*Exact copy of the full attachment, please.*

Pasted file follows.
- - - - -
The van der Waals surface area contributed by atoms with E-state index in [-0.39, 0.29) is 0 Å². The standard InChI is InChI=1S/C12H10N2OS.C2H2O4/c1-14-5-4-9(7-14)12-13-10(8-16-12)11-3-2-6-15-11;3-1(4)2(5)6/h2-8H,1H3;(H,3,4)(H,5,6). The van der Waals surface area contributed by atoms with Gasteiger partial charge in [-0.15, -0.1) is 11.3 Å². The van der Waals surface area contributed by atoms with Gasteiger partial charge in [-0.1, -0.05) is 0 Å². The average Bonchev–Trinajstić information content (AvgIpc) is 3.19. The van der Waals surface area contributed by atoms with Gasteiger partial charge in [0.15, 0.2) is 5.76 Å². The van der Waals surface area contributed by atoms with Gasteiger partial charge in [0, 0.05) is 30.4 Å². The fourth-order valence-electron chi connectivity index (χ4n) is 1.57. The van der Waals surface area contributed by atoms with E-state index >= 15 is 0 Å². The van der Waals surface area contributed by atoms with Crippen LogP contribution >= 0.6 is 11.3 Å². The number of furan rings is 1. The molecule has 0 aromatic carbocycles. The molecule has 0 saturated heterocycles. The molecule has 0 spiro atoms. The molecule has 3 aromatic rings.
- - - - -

The van der Waals surface area contributed by atoms with E-state index in [-0.39, 0.29) is 0 Å². The standard InChI is InChI=1S/C12H10N2OS.C2H2O4/c1-14-5-4-9(7-14)12-13-10(8-16-12)11-3-2-6-15-11;3-1(4)2(5)6/h2-8H,1H3;(H,3,4)(H,5,6). The van der Waals surface area contributed by atoms with Gasteiger partial charge in [-0.15, -0.1) is 11.3 Å². The van der Waals surface area contributed by atoms with Gasteiger partial charge in [-0.1, -0.05) is 0 Å². The average Bonchev–Trinajstić information content (AvgIpc) is 3.19. The van der Waals surface area contributed by atoms with Gasteiger partial charge in [0.15, 0.2) is 5.76 Å². The van der Waals surface area contributed by atoms with Gasteiger partial charge in [0, 0.05) is 30.4 Å². The fourth-order valence-electron chi connectivity index (χ4n) is 1.57. The van der Waals surface area contributed by atoms with E-state index >= 15 is 0 Å². The van der Waals surface area contributed by atoms with Crippen LogP contribution >= 0.6 is 11.3 Å². The number of furan rings is 1. The molecule has 0 aromatic carbocycles. The molecule has 0 saturated heterocycles. The molecule has 0 spiro atoms. The molecule has 3 aromatic rings.